The pros and cons:

Let’s summarise the three types of electrically-powered cars:

Regular hybrid (eg – Toyota Prius)

PROS:  cheaper, no charging required, no range anxiety, regular petrol engine makes it feel like a regular petrol car

CONS:  only very short journeys (a few miles at best) will be fully electric, small battery pack and weak petrol engine means relatively poor performance compared to a normal petrol car or a fully electric car, poor economy when driven hard (like most Prius minicabs in London…), not very spacious for passengers and luggage due to carrying petrol and electric powertrains in one car

Fully electric car (EV) (eg – Nissan Leaf)

PROS:  powerful electric motor gives much better performance than a regular hybrid, larger battery pack means longer electric running , no petrol engine reduces weight and frees up a lot of space, £5000 government rebate, electricity is cheaper and usually less polluting than petrol, privileged parking spaces in certain public places

CONS: Still expensive despite rebate, minimal range capability due to lack of petrol engine backup, resulting range anxiety is a real issue for drivers, question marks over battery life, technology advances will make next generation massively better and hurt resale value, some driving adaptation required, lengthy recharging required after even a moderate drive,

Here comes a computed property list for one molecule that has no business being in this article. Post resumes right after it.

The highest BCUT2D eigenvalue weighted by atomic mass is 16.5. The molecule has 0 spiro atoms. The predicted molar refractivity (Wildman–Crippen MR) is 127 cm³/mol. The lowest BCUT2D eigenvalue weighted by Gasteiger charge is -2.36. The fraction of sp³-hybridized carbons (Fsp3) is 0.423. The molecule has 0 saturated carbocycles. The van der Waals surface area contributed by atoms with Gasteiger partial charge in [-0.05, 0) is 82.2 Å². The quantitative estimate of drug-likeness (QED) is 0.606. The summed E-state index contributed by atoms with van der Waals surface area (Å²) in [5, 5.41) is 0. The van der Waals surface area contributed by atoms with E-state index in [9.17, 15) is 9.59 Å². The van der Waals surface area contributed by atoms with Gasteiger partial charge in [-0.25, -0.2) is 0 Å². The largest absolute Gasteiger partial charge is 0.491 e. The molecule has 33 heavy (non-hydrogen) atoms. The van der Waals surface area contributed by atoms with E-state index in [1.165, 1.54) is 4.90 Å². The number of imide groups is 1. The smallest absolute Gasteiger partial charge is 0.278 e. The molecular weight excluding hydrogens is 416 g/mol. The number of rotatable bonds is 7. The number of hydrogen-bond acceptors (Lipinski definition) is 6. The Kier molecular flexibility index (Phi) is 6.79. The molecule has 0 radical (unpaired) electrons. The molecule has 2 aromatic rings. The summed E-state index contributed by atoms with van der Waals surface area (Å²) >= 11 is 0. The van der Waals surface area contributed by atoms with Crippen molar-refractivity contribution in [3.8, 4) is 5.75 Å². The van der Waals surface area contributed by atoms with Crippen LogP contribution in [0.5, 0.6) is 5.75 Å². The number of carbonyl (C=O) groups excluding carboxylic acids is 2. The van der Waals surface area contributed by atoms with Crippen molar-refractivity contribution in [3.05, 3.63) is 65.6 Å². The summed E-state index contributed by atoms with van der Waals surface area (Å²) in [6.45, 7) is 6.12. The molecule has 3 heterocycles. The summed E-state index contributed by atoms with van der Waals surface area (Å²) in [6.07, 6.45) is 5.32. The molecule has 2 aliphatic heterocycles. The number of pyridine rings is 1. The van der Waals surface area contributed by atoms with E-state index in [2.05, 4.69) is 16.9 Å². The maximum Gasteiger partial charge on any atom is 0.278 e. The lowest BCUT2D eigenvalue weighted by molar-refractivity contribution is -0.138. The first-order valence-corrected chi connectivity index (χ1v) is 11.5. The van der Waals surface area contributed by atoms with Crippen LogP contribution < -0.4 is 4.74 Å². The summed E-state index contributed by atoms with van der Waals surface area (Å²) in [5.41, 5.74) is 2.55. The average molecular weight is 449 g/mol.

Plug-in hybrid / range-extender (eg – Vauxhall Ampera)

PROS: powerful electric motor and backup petrol engine give best combination of performance and range, most journeys will be fully electric which is cheaper than petrol, no range anxiety, privileged parking spaces in certain public places

CONS: Very expensive despite rebate, question marks over battery life and resale value, wall socket charging is still slow, lack of space and very heavy due to having petrol engine and fuel tank as well as electric motor and batteries.

Electric car economics – is it all worth it?

For most people, an electric vehicle is difficult to justify on pure hard-headed economics.   Even with a £5,000 rebate from the government, an electric car is expensive.  A Nissan Leaf starts at £31,000, so after the government gives you £5K you have spent £26K on a car which would be probably worth about £15K if it had a normal petrol engine.  That could conceivably buy you a decade’s worth of fuel!  And there are still question marks hovering over the long-term reliability of batteries and resale value, which may bite you hard somewhere down the line.

Electric cars and the environment